Eblate pointed the Land Rover north along a track. Once a month, the team drives a set distance on each track and counts the number and types of mammal species they see. Our track led past a steady stream of wildebeest munching their way across a short-grass plain, then through grasslands, riverine acacia forests and rocky hills. Eblate kept a careful eye on the odometer, and as soon as it registered the requisite 40 kilometers (about 25 miles), he swung the car around.
Night had settled and a chill breeze blew through the car. We pulled on jackets and sweaters, and the men pointed their lights into the hidden Serengeti. Eblate crept along, giving his colleagues time to search the tall grass and the thorny trees for the bright glow of an animal’s eyes.
It didn’t take long. In the trees, saucer-eyed bush babies leapt from branch to branch to escape the light, while reedbuck stood momentarily frozen in the grasses before bounding into the darkness. There were smaller antelopes, dik-diks, hovering close to the road, and hyenas slinking among the bushes in the distance. We inched down the track, spotting bat-eared foxes, black-backed jackals that turned tail and ran, and then two unexpected prizes: an aardwolf and a diminutive hedgehog, two of the Serengeti’s rarest species. The hedgehog was the size of a tennis ball and sat tucked in a rut in the road beside some low bushes. Eblate had spotted this wee fellow, and we all praised him for his sharp eyes.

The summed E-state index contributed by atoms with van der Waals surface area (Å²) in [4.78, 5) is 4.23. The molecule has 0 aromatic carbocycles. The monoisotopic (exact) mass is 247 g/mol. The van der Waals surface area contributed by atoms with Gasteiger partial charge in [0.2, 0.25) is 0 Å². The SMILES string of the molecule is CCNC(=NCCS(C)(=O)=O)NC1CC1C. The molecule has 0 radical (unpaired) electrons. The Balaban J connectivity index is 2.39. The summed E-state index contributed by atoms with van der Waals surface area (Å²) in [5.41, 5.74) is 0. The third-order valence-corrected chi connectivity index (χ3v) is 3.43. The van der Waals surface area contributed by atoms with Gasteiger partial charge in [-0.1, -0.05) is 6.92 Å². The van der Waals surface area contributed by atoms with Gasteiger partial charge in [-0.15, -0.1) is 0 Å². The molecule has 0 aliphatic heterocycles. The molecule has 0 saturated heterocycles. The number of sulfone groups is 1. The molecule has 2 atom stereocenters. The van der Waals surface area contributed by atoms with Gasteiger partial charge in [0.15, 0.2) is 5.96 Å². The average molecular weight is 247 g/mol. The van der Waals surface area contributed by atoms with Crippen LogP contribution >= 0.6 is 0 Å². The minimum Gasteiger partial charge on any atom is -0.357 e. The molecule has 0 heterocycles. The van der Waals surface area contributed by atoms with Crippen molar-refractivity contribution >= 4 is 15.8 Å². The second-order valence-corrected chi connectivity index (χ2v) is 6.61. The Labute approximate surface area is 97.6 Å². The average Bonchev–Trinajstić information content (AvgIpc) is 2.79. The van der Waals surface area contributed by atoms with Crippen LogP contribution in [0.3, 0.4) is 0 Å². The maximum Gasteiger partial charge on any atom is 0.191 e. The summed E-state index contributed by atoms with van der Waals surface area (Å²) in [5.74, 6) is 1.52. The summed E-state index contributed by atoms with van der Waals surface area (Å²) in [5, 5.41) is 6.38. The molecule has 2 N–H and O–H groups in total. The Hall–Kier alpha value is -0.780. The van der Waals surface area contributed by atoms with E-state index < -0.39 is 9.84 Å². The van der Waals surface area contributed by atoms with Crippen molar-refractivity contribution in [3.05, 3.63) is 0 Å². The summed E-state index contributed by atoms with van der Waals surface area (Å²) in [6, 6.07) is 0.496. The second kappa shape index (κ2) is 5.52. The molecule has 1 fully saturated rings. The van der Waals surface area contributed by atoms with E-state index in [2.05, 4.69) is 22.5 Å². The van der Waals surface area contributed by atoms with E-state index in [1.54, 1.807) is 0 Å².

As we inched on into the night, my register grew ever longer. We found a cheetah mother with four half-grown cubs huddled in the grass, then spotted three sturdy klipspringers, small rock-climbing antelope that for some reason had left the safety of their boulders to stand in the road. “Get back to the rocks,” Eblate ordered them. “There are lions out here.”
And indeed a few miles farther on, we drove into the middle of a pride, five females and two young males. They’d been feeding, probably on an unlucky wildebeest, and watched us with sleepy eyes. One male stepped into the track and trotted ahead of us, his huge, meat-swollen belly swinging from side to side. He looked at us over his shoulder, then stumbled into the bushes, dropped to the ground and fell instantly asleep.
We found the wildebeests again, thousands of them. They loped steadily and silently over the grasses and under stands of acacia trees, a dark ribbon of animals winding through the night. The spotters’ lights caught the wildebeests’ eyes, and they glowed back at us like the candles of the faithful in a church processional.
“Wildebeest,” someone said softly from the back seat. I marked it on the register. Wildebeest, too many to count. Wildebeest, on the move again, making their way over the Serengeti.
In the wildebeests’ mowed path, the trees will sprout. In the trees’ shadows, the lions will lurk. And in the canopies, birds and butterflies and insects of all sorts will flourish. This is the path that leads through the knotted tangle of life and change in the Serengeti.